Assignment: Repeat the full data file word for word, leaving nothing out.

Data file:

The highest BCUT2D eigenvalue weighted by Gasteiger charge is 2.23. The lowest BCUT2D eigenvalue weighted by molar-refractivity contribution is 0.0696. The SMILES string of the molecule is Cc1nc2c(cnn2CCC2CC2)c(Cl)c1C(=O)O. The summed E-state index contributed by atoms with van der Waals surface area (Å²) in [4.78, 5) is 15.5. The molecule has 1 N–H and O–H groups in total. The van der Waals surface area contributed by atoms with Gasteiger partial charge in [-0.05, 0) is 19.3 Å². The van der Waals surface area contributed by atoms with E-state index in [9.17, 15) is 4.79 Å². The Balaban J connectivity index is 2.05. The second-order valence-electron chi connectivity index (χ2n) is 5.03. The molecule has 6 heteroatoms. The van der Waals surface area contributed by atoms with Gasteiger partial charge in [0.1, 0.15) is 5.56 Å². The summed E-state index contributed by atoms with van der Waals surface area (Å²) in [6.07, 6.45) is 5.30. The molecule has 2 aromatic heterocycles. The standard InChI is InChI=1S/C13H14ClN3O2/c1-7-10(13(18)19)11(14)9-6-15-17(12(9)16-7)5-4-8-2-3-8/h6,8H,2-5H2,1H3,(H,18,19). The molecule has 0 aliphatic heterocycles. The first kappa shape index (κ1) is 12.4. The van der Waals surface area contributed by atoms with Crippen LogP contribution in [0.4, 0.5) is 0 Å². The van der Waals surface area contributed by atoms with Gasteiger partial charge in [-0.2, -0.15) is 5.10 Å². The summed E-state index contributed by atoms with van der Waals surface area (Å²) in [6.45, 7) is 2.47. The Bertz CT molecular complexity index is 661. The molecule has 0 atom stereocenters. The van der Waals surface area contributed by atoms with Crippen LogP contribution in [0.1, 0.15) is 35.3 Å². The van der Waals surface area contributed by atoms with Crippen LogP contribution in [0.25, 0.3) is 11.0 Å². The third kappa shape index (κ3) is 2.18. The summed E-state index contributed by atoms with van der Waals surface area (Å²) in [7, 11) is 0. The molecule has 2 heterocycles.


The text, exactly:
The highest BCUT2D eigenvalue weighted by Gasteiger charge is 2.23. The lowest BCUT2D eigenvalue weighted by molar-refractivity contribution is 0.0696. The SMILES string of the molecule is Cc1nc2c(cnn2CCC2CC2)c(Cl)c1C(=O)O. The summed E-state index contributed by atoms with van der Waals surface area (Å²) in [4.78, 5) is 15.5. The molecule has 1 N–H and O–H groups in total. The van der Waals surface area contributed by atoms with Gasteiger partial charge in [-0.05, 0) is 19.3 Å². The van der Waals surface area contributed by atoms with E-state index in [9.17, 15) is 4.79 Å². The Balaban J connectivity index is 2.05. The second-order valence-electron chi connectivity index (χ2n) is 5.03. The molecule has 6 heteroatoms. The van der Waals surface area contributed by atoms with Gasteiger partial charge in [0.1, 0.15) is 5.56 Å². The summed E-state index contributed by atoms with van der Waals surface area (Å²) in [6.07, 6.45) is 5.30. The molecule has 2 aromatic heterocycles. The standard InChI is InChI=1S/C13H14ClN3O2/c1-7-10(13(18)19)11(14)9-6-15-17(12(9)16-7)5-4-8-2-3-8/h6,8H,2-5H2,1H3,(H,18,19). The molecule has 0 aliphatic heterocycles. The first kappa shape index (κ1) is 12.4. The van der Waals surface area contributed by atoms with Crippen LogP contribution in [0.4, 0.5) is 0 Å². The van der Waals surface area contributed by atoms with Gasteiger partial charge in [-0.2, -0.15) is 5.10 Å². The summed E-state index contributed by atoms with van der Waals surface area (Å²) in [6.45, 7) is 2.47. The Bertz CT molecular complexity index is 661. The molecule has 0 atom stereocenters. The van der Waals surface area contributed by atoms with Crippen LogP contribution in [0.1, 0.15) is 35.3 Å². The van der Waals surface area contributed by atoms with Crippen LogP contribution in [0.25, 0.3) is 11.0 Å². The third kappa shape index (κ3) is 2.18. The summed E-state index contributed by atoms with van der Waals surface area (Å²) in [7, 11) is 0. The molecule has 2 heterocycles.